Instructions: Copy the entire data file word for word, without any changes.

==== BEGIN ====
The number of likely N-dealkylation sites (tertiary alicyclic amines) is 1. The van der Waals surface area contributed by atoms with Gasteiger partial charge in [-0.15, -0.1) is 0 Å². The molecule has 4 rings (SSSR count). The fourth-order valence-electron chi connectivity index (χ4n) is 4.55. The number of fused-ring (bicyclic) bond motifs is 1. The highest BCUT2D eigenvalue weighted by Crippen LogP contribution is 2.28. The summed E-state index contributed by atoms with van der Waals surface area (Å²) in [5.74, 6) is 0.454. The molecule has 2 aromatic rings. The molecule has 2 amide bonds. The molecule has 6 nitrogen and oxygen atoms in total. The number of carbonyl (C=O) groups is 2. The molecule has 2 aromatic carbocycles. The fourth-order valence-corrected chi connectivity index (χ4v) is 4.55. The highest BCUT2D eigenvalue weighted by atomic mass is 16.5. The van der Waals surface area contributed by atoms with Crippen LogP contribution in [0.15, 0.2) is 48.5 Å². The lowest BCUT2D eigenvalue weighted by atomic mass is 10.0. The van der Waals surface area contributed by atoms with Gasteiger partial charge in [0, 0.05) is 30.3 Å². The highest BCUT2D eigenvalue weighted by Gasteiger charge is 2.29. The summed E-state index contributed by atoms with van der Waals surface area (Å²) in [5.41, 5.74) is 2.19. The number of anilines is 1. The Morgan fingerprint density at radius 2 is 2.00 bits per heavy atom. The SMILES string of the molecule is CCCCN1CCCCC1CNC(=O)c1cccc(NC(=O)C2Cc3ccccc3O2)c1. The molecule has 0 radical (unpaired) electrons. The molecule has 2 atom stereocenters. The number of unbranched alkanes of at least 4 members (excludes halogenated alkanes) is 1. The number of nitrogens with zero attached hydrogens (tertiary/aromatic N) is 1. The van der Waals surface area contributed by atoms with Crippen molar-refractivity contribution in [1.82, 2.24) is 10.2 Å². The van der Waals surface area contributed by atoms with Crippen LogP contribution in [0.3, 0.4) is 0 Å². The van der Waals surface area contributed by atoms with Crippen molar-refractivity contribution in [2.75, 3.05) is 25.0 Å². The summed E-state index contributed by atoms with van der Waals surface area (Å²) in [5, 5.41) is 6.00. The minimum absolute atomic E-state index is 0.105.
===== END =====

The number of likely N-dealkylation sites (tertiary alicyclic amines) is 1. The van der Waals surface area contributed by atoms with Gasteiger partial charge in [-0.15, -0.1) is 0 Å². The molecule has 4 rings (SSSR count). The fourth-order valence-electron chi connectivity index (χ4n) is 4.55. The number of fused-ring (bicyclic) bond motifs is 1. The highest BCUT2D eigenvalue weighted by Crippen LogP contribution is 2.28. The summed E-state index contributed by atoms with van der Waals surface area (Å²) in [5.74, 6) is 0.454. The molecule has 2 aromatic rings. The molecule has 2 amide bonds. The molecule has 6 nitrogen and oxygen atoms in total. The number of carbonyl (C=O) groups is 2. The molecule has 2 aromatic carbocycles. The fourth-order valence-corrected chi connectivity index (χ4v) is 4.55. The highest BCUT2D eigenvalue weighted by atomic mass is 16.5. The van der Waals surface area contributed by atoms with Crippen LogP contribution in [0.15, 0.2) is 48.5 Å². The lowest BCUT2D eigenvalue weighted by atomic mass is 10.0. The van der Waals surface area contributed by atoms with Gasteiger partial charge in [0, 0.05) is 30.3 Å². The highest BCUT2D eigenvalue weighted by Gasteiger charge is 2.29. The summed E-state index contributed by atoms with van der Waals surface area (Å²) in [5.41, 5.74) is 2.19. The number of anilines is 1. The Morgan fingerprint density at radius 2 is 2.00 bits per heavy atom. The SMILES string of the molecule is CCCCN1CCCCC1CNC(=O)c1cccc(NC(=O)C2Cc3ccccc3O2)c1. The molecule has 0 radical (unpaired) electrons. The molecule has 2 atom stereocenters. The number of unbranched alkanes of at least 4 members (excludes halogenated alkanes) is 1. The number of nitrogens with zero attached hydrogens (tertiary/aromatic N) is 1. The van der Waals surface area contributed by atoms with Crippen molar-refractivity contribution in [1.82, 2.24) is 10.2 Å². The van der Waals surface area contributed by atoms with Crippen LogP contribution in [0.3, 0.4) is 0 Å². The van der Waals surface area contributed by atoms with Crippen molar-refractivity contribution in [2.75, 3.05) is 25.0 Å². The summed E-state index contributed by atoms with van der Waals surface area (Å²) in [5, 5.41) is 6.00. The minimum absolute atomic E-state index is 0.105.